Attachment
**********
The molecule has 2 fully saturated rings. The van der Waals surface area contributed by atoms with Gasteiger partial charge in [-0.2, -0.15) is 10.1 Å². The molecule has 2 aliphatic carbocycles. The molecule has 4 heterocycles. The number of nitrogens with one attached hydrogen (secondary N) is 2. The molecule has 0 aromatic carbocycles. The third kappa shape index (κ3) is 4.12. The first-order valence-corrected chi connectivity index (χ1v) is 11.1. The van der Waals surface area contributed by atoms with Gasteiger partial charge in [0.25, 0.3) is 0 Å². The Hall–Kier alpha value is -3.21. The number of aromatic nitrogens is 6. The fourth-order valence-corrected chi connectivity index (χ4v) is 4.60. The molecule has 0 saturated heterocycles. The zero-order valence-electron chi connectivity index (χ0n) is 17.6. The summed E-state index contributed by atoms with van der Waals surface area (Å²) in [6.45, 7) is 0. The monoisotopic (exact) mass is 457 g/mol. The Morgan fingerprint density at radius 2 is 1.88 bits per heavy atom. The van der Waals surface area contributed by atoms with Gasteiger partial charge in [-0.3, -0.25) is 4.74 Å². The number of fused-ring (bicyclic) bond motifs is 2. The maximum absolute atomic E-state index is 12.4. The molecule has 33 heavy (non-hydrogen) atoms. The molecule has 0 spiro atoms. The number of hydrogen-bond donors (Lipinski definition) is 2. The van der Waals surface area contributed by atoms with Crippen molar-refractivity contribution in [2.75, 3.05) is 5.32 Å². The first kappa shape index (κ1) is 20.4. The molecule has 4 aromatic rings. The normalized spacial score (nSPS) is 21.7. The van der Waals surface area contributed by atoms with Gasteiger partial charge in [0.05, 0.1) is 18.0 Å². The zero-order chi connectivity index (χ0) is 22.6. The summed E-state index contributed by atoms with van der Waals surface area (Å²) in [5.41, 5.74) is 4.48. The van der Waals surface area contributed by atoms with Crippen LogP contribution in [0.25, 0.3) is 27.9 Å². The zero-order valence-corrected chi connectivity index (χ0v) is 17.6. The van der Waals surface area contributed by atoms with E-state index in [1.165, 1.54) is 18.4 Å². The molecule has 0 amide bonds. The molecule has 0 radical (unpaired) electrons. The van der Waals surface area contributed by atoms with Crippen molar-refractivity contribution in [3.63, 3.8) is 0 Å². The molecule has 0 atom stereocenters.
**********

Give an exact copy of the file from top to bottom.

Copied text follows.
The molecule has 2 fully saturated rings. The van der Waals surface area contributed by atoms with Gasteiger partial charge in [-0.2, -0.15) is 10.1 Å². The molecule has 2 aliphatic carbocycles. The molecule has 4 heterocycles. The number of nitrogens with one attached hydrogen (secondary N) is 2. The molecule has 0 aromatic carbocycles. The third kappa shape index (κ3) is 4.12. The first-order valence-corrected chi connectivity index (χ1v) is 11.1. The van der Waals surface area contributed by atoms with Gasteiger partial charge in [0.25, 0.3) is 0 Å². The Hall–Kier alpha value is -3.21. The number of aromatic nitrogens is 6. The fourth-order valence-corrected chi connectivity index (χ4v) is 4.60. The molecule has 0 saturated heterocycles. The zero-order valence-electron chi connectivity index (χ0n) is 17.6. The summed E-state index contributed by atoms with van der Waals surface area (Å²) in [6.45, 7) is 0. The monoisotopic (exact) mass is 457 g/mol. The Morgan fingerprint density at radius 2 is 1.88 bits per heavy atom. The van der Waals surface area contributed by atoms with Gasteiger partial charge in [-0.3, -0.25) is 4.74 Å². The number of fused-ring (bicyclic) bond motifs is 2. The maximum absolute atomic E-state index is 12.4. The molecule has 33 heavy (non-hydrogen) atoms. The molecule has 0 spiro atoms. The number of hydrogen-bond donors (Lipinski definition) is 2. The van der Waals surface area contributed by atoms with Crippen molar-refractivity contribution in [2.75, 3.05) is 5.32 Å². The first kappa shape index (κ1) is 20.4. The molecule has 4 aromatic rings. The normalized spacial score (nSPS) is 21.7. The van der Waals surface area contributed by atoms with Gasteiger partial charge in [0.05, 0.1) is 18.0 Å². The zero-order chi connectivity index (χ0) is 22.6. The summed E-state index contributed by atoms with van der Waals surface area (Å²) in [5.41, 5.74) is 4.48. The van der Waals surface area contributed by atoms with Crippen LogP contribution in [0.25, 0.3) is 27.9 Å². The zero-order valence-corrected chi connectivity index (χ0v) is 17.6. The van der Waals surface area contributed by atoms with E-state index in [1.165, 1.54) is 18.4 Å². The molecule has 0 amide bonds. The molecule has 0 radical (unpaired) electrons. The van der Waals surface area contributed by atoms with Crippen molar-refractivity contribution in [3.63, 3.8) is 0 Å². The molecule has 0 atom stereocenters.